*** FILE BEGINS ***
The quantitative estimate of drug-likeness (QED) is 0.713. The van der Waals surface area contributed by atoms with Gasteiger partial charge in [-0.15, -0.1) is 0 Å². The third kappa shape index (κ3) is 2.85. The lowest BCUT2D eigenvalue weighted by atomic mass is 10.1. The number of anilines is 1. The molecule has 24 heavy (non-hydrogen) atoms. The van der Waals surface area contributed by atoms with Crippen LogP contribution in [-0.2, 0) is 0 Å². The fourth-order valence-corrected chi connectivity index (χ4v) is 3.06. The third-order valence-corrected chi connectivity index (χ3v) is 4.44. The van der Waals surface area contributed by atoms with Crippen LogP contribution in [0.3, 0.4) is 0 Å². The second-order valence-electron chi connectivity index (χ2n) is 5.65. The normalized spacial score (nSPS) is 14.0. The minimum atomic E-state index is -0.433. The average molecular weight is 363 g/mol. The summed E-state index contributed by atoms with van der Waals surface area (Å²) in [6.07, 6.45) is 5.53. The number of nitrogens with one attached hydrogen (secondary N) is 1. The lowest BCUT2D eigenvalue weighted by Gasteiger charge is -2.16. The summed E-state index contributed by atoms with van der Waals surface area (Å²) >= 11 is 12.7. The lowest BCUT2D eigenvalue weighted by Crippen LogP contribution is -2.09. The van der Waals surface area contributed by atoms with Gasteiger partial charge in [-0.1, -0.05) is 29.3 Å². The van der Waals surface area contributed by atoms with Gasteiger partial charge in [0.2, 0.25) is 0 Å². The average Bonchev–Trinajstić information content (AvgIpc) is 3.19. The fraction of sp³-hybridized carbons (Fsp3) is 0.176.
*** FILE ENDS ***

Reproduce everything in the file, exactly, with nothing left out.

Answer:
The quantitative estimate of drug-likeness (QED) is 0.713. The van der Waals surface area contributed by atoms with Gasteiger partial charge in [-0.15, -0.1) is 0 Å². The third kappa shape index (κ3) is 2.85. The lowest BCUT2D eigenvalue weighted by atomic mass is 10.1. The number of anilines is 1. The molecule has 24 heavy (non-hydrogen) atoms. The van der Waals surface area contributed by atoms with Crippen LogP contribution in [-0.2, 0) is 0 Å². The fourth-order valence-corrected chi connectivity index (χ4v) is 3.06. The third-order valence-corrected chi connectivity index (χ3v) is 4.44. The van der Waals surface area contributed by atoms with Crippen LogP contribution in [0.3, 0.4) is 0 Å². The second-order valence-electron chi connectivity index (χ2n) is 5.65. The normalized spacial score (nSPS) is 14.0. The minimum atomic E-state index is -0.433. The average molecular weight is 363 g/mol. The summed E-state index contributed by atoms with van der Waals surface area (Å²) in [6.07, 6.45) is 5.53. The number of nitrogens with one attached hydrogen (secondary N) is 1. The lowest BCUT2D eigenvalue weighted by Gasteiger charge is -2.16. The summed E-state index contributed by atoms with van der Waals surface area (Å²) >= 11 is 12.7. The lowest BCUT2D eigenvalue weighted by Crippen LogP contribution is -2.09. The van der Waals surface area contributed by atoms with Gasteiger partial charge in [-0.1, -0.05) is 29.3 Å². The van der Waals surface area contributed by atoms with Gasteiger partial charge in [0.2, 0.25) is 0 Å². The average Bonchev–Trinajstić information content (AvgIpc) is 3.19. The fraction of sp³-hybridized carbons (Fsp3) is 0.176.